The Essential Facts About Dog Attacks, Bites, and Maulings
Approximately 63 million Americans have at least one pet dog. Since 2000, the percentage of people who have a pet dog has steadily increased by almost 22%.
Whether we have a dog or not, dogs have become more socially accepted in some public spaces, malls, stores, and even restaurants. Although most dogs are friendly and eager to make a new friend, there are some dogs that attack without justification.
According to the United States Center for Disease Control and Prevention (CDC), there are approximately 4.5 million dog bites annually. There are over 70 million dogs that live in the United States. So, the number of dog bites that occur each year could be significantly higher as many dog bites go unreported.
Of course, not all dog bites result in hospitalization, but dog bites account for approximately 900,000 hospital visits per year. Also, dogs are responsible for 90% of all animal injuries in the United States. Children of ages 5 to 9 are at the greatest risk for suffering a dog bite injury. Each year, an estimated 25,000 dog bite victims require reconstructive surgery to repair the damage caused by a dog bite. In some cases, people tragically die from complications with an infected dog bite.
Why Are Some Dog Bites so Devastating?
A dog's mouth typically has several very sharp teeth. Their jaws are capable of breaking bones, tearing a muscle, and eviscerating skin. Additionally, dog bites can tear into and damage tendons, ligaments, and nerves.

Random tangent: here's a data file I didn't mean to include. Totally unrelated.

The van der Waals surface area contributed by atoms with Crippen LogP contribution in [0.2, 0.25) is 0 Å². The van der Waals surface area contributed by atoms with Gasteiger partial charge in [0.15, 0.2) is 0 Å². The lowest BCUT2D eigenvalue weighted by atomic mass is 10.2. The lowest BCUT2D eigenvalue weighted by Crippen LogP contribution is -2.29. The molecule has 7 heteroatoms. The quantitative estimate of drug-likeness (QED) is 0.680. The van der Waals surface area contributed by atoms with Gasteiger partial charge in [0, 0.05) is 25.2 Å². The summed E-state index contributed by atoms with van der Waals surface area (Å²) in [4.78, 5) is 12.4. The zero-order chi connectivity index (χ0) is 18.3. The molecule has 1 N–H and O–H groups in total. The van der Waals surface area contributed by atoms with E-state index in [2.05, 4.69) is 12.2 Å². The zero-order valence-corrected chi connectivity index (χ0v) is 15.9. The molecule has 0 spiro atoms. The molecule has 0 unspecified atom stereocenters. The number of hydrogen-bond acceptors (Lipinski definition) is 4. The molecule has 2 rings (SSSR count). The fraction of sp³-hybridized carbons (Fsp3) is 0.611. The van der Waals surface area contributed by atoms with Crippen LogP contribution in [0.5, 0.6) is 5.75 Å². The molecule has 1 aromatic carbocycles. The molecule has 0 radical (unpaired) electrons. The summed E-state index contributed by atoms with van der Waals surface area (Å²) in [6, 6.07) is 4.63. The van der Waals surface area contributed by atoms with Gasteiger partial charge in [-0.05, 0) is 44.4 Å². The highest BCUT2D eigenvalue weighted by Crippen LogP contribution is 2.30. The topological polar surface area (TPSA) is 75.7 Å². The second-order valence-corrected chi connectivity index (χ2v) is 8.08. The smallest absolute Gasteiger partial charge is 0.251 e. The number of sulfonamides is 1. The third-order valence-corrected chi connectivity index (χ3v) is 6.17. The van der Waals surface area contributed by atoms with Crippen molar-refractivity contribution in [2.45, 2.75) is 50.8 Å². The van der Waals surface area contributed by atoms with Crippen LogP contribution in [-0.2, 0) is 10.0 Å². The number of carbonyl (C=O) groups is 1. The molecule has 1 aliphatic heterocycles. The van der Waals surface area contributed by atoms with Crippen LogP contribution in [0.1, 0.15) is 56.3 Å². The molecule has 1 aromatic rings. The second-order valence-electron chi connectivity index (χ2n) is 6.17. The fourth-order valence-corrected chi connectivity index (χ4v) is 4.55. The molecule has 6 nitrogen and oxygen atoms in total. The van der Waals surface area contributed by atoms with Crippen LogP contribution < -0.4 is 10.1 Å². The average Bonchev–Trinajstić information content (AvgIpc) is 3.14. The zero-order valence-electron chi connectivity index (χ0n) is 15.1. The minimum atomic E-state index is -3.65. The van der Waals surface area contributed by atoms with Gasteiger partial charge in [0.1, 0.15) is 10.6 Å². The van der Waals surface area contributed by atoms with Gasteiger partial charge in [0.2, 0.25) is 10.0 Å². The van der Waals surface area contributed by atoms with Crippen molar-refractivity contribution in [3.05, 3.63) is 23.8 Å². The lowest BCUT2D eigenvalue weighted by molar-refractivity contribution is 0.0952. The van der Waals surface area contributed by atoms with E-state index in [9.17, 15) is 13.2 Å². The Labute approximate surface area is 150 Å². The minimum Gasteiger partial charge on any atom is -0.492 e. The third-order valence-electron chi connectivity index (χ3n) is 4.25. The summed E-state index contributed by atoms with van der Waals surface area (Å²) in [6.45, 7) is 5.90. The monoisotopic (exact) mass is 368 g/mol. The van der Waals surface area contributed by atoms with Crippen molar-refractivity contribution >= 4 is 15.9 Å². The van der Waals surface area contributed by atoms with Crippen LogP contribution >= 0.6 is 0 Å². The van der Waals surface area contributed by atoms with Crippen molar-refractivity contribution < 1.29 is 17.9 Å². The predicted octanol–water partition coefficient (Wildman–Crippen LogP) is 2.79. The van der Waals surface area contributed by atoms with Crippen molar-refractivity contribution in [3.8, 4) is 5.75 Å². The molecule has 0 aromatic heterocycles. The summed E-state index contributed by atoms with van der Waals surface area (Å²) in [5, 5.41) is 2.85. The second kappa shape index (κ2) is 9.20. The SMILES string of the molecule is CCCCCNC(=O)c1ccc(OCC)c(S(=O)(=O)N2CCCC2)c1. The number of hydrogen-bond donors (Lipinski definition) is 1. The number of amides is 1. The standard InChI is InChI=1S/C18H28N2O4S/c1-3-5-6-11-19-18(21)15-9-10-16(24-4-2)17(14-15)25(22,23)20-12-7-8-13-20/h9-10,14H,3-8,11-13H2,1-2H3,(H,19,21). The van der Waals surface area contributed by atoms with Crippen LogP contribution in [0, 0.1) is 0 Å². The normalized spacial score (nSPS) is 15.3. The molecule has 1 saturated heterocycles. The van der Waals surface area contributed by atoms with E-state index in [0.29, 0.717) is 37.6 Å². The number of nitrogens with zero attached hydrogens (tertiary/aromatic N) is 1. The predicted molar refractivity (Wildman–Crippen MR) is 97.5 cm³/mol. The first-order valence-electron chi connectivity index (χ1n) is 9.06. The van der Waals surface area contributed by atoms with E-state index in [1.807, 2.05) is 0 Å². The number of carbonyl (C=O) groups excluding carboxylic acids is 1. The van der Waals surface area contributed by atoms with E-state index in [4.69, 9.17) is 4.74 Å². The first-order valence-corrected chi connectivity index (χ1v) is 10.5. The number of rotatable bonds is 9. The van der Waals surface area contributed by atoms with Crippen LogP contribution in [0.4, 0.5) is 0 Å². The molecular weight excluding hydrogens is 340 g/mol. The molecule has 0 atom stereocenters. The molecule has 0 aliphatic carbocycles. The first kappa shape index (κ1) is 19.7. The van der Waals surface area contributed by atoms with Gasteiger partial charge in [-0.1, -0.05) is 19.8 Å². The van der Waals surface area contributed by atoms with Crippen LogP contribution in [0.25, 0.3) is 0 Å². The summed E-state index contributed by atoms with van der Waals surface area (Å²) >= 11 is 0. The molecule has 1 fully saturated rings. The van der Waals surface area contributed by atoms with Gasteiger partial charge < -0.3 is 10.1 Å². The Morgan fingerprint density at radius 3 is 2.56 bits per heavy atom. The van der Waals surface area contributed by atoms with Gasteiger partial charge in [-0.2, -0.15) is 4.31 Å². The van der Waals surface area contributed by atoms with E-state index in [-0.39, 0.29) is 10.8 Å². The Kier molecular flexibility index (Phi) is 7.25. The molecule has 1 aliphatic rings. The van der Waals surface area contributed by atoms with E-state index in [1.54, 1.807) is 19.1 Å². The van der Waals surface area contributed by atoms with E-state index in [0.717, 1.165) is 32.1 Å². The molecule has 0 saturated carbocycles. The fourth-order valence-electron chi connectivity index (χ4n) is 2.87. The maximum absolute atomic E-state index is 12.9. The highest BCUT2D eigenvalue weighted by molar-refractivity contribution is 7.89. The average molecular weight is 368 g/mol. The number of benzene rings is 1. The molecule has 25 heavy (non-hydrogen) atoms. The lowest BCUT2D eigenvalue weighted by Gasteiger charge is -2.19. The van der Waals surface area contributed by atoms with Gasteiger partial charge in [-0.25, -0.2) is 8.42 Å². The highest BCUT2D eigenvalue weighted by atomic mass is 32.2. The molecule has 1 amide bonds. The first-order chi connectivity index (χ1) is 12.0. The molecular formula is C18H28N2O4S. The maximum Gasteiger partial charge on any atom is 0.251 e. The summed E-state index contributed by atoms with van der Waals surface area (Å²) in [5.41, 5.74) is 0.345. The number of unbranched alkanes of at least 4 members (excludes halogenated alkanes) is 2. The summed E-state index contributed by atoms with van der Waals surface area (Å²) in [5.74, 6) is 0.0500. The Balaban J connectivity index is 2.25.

What Should You Do If You Or A Loved One Suffered Injuries From A Dog Bite?
In the immediate aftermath of a dog bite, seeking safety is the highest priority. Injuries should be reported to the authorities. Additionally, you should:
- Consider seeking medical treatment. Many dog bites are not harmful, but they can do damage even if the skin of the affected area is not injured severely. Watch for signs of pain, redness, warmth, pus leaking, or swelling. Seek immediate medical attention if any of those symptoms present.
- Identify the dog and the dog's owner. The medical history of the dog should be assessed as well. The dog bite victim might need to start a rabies protocol if the dog does not have a history of rabies shots. Rabies can be prevented if doctors administer therapy shortly after the incident.
- Seek expert legal advice. Dog bite laws vary from state to state and can be very complex. Each state has laws regarding when a dog bite victim may file a claim and the length of time to file it. Missing notice requirements and deadlines will result in a forfeiture of the claim.
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